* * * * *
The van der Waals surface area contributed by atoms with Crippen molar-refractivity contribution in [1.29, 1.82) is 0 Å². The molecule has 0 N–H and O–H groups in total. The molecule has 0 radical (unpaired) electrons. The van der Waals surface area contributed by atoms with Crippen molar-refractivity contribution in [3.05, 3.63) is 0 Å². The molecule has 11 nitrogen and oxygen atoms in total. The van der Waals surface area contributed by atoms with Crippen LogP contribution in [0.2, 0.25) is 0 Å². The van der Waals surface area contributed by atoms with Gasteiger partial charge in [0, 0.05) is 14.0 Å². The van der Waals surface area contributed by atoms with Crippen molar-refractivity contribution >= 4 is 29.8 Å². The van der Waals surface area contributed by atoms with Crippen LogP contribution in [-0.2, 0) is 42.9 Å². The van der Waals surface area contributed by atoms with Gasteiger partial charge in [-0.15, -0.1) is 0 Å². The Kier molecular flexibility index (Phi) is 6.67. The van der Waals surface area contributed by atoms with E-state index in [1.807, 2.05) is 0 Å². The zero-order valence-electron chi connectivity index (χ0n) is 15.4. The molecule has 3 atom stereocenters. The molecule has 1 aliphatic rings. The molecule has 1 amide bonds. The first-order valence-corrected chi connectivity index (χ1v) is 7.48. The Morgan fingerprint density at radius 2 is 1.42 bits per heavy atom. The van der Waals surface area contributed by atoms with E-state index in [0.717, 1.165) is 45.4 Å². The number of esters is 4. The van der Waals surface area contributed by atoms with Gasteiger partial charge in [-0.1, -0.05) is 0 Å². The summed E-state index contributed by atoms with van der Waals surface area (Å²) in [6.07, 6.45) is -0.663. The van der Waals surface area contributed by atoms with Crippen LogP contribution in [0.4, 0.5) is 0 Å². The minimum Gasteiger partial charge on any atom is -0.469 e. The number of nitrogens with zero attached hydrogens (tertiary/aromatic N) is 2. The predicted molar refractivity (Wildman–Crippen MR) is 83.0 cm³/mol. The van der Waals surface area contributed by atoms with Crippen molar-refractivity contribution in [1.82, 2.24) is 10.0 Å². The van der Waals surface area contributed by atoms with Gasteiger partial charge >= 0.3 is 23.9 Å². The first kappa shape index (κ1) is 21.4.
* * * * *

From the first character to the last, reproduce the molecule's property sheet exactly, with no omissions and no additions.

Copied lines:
The van der Waals surface area contributed by atoms with Crippen molar-refractivity contribution in [1.29, 1.82) is 0 Å². The molecule has 0 N–H and O–H groups in total. The molecule has 0 radical (unpaired) electrons. The van der Waals surface area contributed by atoms with Crippen molar-refractivity contribution in [3.05, 3.63) is 0 Å². The molecule has 11 nitrogen and oxygen atoms in total. The van der Waals surface area contributed by atoms with Crippen LogP contribution in [0.2, 0.25) is 0 Å². The van der Waals surface area contributed by atoms with Gasteiger partial charge in [0, 0.05) is 14.0 Å². The van der Waals surface area contributed by atoms with Crippen molar-refractivity contribution >= 4 is 29.8 Å². The van der Waals surface area contributed by atoms with Crippen LogP contribution in [-0.2, 0) is 42.9 Å². The van der Waals surface area contributed by atoms with Gasteiger partial charge in [-0.15, -0.1) is 0 Å². The Kier molecular flexibility index (Phi) is 6.67. The van der Waals surface area contributed by atoms with E-state index in [1.807, 2.05) is 0 Å². The zero-order valence-electron chi connectivity index (χ0n) is 15.4. The molecule has 3 atom stereocenters. The molecule has 1 aliphatic rings. The molecule has 1 amide bonds. The first-order valence-corrected chi connectivity index (χ1v) is 7.48. The Morgan fingerprint density at radius 2 is 1.42 bits per heavy atom. The van der Waals surface area contributed by atoms with E-state index in [0.717, 1.165) is 45.4 Å². The number of esters is 4. The van der Waals surface area contributed by atoms with Gasteiger partial charge in [-0.1, -0.05) is 0 Å². The summed E-state index contributed by atoms with van der Waals surface area (Å²) in [6.07, 6.45) is -0.663. The van der Waals surface area contributed by atoms with Crippen LogP contribution in [0.4, 0.5) is 0 Å². The minimum Gasteiger partial charge on any atom is -0.469 e. The number of nitrogens with zero attached hydrogens (tertiary/aromatic N) is 2. The predicted molar refractivity (Wildman–Crippen MR) is 83.0 cm³/mol. The van der Waals surface area contributed by atoms with Crippen molar-refractivity contribution in [1.82, 2.24) is 10.0 Å². The van der Waals surface area contributed by atoms with Gasteiger partial charge >= 0.3 is 23.9 Å². The first kappa shape index (κ1) is 21.4.